Thanksgiving in Paris
This year, my wife Lindsey and I decided that we would host Thanksgiving in Paris at our place. We’ve met an amazing group of people since we have been here and we always love the opportunity to bring them all together! We decided on going with a more potluck style evening since kitchens in Paris are small, it can be tough to put out a meal for 20 people all on time. I decided that since I have the tools here that I’d take on cooking the turkey myself. I purchased two turkeys from the butcher and got to work. I don’t have a big enough oven to roast two birds so I had decided ahead of time that I would roast one turkey whole and that I would butcher down the second turkey so that I could confit the legs and then cook the breasts sous vide.
The day before the Party, I went and picked up my turkeys. When I got home with the turkeys, I already had a plan of action in mind so I had to get working. I broke down one turkey into 4 pieces. 2 Legs and 2 breasts. I covered the legs with a cure and set them in the fridge for 6 hours. For the breasts, I sealed them in a bag with Olive Oil, Garlic, Thyme and salt and placed them into the fridge since I wouldn’t need them until the next day. After the legs had been on cure for 6 hours, I rinsed them off and sealed them in a bag with duck fat, garlic and thyme. I placed them into a water bath that was set to 80C and let them hang out in there for 16 hours! 16 hours they cooked for! While all of that was working I took the bones from the turkey and made a pressure cooked turkey stock that I would use as my base for the gravy. The stock was simply the bones, carrot, celery onion, thyme, bay leaf, peppercorns covered with water and cooked a pressure for 1 hour. The next day was pretty easy. Since I didn’t have to do everything myself it left me with just having to finish the gravy, mashed potatoes, make cranberry sauce, cook the breasts and roast the turkey. I ended up having plenty of time left over so I made a pumpkin pie too. For the cranberry sauce, I cooked the berries in maple syrup, orange juice and a little bit of sugar. I made the gravy pretty early as well. Flour and butter in equal parts and then add stock until your desired consistency. Once my roasted turkey was done, I added the drippings to the gravy as well. Once the legs were done cooking, I removed them from the water bath and chilled them, then put the breasts into the bath to cook for 5 hours at 63C. I whipped up the pumpkin pie and then simply played the waiting game.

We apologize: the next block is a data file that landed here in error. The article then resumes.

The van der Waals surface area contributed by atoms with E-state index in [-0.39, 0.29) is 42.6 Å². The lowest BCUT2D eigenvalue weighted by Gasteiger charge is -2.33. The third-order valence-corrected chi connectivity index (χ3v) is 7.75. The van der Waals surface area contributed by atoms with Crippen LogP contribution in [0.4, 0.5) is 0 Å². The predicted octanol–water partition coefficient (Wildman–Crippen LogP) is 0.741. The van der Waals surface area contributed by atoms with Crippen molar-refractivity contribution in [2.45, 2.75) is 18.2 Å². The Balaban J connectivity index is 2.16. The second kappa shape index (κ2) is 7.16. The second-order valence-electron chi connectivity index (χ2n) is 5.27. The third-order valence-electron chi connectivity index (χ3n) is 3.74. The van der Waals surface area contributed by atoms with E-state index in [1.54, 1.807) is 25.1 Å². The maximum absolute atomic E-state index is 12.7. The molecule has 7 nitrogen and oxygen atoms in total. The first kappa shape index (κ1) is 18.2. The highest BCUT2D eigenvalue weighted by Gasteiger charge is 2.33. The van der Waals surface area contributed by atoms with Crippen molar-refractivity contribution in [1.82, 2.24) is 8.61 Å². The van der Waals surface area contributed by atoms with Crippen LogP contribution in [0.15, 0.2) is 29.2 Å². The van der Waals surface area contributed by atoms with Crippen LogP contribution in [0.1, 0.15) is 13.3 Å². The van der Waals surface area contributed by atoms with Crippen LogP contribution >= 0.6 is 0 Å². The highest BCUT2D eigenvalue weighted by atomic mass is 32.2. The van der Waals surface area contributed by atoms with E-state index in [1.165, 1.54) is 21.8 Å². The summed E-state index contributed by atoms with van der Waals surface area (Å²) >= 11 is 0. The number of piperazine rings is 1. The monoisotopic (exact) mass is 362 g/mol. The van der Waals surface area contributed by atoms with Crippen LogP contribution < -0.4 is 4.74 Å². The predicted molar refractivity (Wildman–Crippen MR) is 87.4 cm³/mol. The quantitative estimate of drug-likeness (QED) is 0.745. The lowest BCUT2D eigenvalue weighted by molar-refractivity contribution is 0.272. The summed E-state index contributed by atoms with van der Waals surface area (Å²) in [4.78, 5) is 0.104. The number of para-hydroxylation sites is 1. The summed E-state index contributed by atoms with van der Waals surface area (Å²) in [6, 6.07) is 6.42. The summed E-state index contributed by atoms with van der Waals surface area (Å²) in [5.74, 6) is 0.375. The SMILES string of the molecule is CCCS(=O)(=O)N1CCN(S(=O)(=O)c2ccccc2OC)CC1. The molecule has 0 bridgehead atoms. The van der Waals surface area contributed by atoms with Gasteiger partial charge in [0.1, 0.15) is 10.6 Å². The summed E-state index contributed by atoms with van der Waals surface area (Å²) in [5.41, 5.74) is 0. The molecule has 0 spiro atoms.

For the whole roasted turkey, I dry brined it overnight in a salt, thyme, bay leaf mixture. I then rinsed it off the next day, seasoned it with a rub that I keep on hand and placed the turkey on a bed of carrots and onions. I roasted it at 180C until my thermometer read 60C for the breast. I flipped it and then roasted it breast side down until the legs registered 85C. Like most Turkeys I’ve ever had, the breasts were still a little dry while the legs were deliciously moist. I had originally wanted to spatchcock (Cutting out the backbone and roasting it flat) but opted against it only because I wanted to present a whole bird to everyone. Next year, I’ll spatchcock it for sure… That is if I decide that I’m actually even going to roast one. I may just stick with the confit legs and sous vide breasts.
Everyone that came ended up bringing a dish and some wine/champagne/beer. Everything was great! My friend Jason brought over some of his own house made bread dough and made fresh bread! Along with that he brought an amazing Caramelized Potato Soup with Bacon and a Chocolate brownie and Peanut Butter Glazed dessert! It was all amazing! We had Kale Salad, Spicey Southern Corn Casserole, Sweet Potato Pie, and of course Stuffing! For dessert we had all kinds of home made goodies cakes and pies! Everything was so good!
Thanksgiving in Paris this year was a lot of fun! We are super thankful that we’ve met so many great people here in Paris and I know I’m looking forward to many more of these kind of events in the future!